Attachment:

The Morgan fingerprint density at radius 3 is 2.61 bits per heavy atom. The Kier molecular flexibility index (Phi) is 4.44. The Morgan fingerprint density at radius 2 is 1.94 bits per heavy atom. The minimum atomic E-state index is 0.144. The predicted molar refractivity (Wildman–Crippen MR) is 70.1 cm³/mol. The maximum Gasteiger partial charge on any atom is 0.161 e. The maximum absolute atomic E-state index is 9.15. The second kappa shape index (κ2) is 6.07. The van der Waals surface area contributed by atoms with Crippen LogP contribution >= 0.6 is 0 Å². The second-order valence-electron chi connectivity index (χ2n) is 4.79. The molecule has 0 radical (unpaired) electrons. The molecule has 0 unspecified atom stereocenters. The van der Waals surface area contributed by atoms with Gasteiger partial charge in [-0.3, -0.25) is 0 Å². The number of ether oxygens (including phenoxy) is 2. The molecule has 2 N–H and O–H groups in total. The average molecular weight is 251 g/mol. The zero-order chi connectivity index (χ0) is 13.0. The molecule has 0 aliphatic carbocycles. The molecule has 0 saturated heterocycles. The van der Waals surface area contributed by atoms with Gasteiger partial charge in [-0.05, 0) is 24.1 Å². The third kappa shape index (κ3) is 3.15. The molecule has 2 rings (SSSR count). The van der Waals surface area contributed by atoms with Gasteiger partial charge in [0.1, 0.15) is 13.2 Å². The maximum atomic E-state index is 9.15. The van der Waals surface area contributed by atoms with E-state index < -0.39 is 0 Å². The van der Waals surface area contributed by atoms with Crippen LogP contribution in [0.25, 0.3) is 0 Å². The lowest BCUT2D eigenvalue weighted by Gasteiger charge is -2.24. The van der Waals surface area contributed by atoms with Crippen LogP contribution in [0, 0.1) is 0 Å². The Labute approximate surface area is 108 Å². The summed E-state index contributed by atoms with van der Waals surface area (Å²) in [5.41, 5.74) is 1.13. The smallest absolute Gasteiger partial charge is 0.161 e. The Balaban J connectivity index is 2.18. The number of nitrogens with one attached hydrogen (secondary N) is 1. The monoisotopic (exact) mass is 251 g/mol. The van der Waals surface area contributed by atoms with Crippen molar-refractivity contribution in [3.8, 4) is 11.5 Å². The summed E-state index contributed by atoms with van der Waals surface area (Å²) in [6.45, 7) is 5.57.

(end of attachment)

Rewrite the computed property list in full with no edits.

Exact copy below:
The Morgan fingerprint density at radius 3 is 2.61 bits per heavy atom. The Kier molecular flexibility index (Phi) is 4.44. The Morgan fingerprint density at radius 2 is 1.94 bits per heavy atom. The minimum atomic E-state index is 0.144. The predicted molar refractivity (Wildman–Crippen MR) is 70.1 cm³/mol. The maximum Gasteiger partial charge on any atom is 0.161 e. The maximum absolute atomic E-state index is 9.15. The second kappa shape index (κ2) is 6.07. The van der Waals surface area contributed by atoms with Crippen LogP contribution >= 0.6 is 0 Å². The second-order valence-electron chi connectivity index (χ2n) is 4.79. The molecule has 0 radical (unpaired) electrons. The molecule has 0 unspecified atom stereocenters. The van der Waals surface area contributed by atoms with Gasteiger partial charge in [-0.3, -0.25) is 0 Å². The number of ether oxygens (including phenoxy) is 2. The molecule has 2 N–H and O–H groups in total. The average molecular weight is 251 g/mol. The zero-order chi connectivity index (χ0) is 13.0. The molecule has 0 aliphatic carbocycles. The molecule has 0 saturated heterocycles. The van der Waals surface area contributed by atoms with Gasteiger partial charge in [-0.05, 0) is 24.1 Å². The third kappa shape index (κ3) is 3.15. The molecule has 2 rings (SSSR count). The van der Waals surface area contributed by atoms with Gasteiger partial charge in [0.1, 0.15) is 13.2 Å². The maximum atomic E-state index is 9.15. The van der Waals surface area contributed by atoms with E-state index < -0.39 is 0 Å². The van der Waals surface area contributed by atoms with Crippen LogP contribution in [0.25, 0.3) is 0 Å². The lowest BCUT2D eigenvalue weighted by Gasteiger charge is -2.24. The van der Waals surface area contributed by atoms with Crippen LogP contribution in [0, 0.1) is 0 Å². The Labute approximate surface area is 108 Å². The summed E-state index contributed by atoms with van der Waals surface area (Å²) in [5.41, 5.74) is 1.13. The smallest absolute Gasteiger partial charge is 0.161 e. The Balaban J connectivity index is 2.18. The number of nitrogens with one attached hydrogen (secondary N) is 1. The monoisotopic (exact) mass is 251 g/mol. The van der Waals surface area contributed by atoms with Crippen molar-refractivity contribution in [3.8, 4) is 11.5 Å². The summed E-state index contributed by atoms with van der Waals surface area (Å²) in [6.45, 7) is 5.57.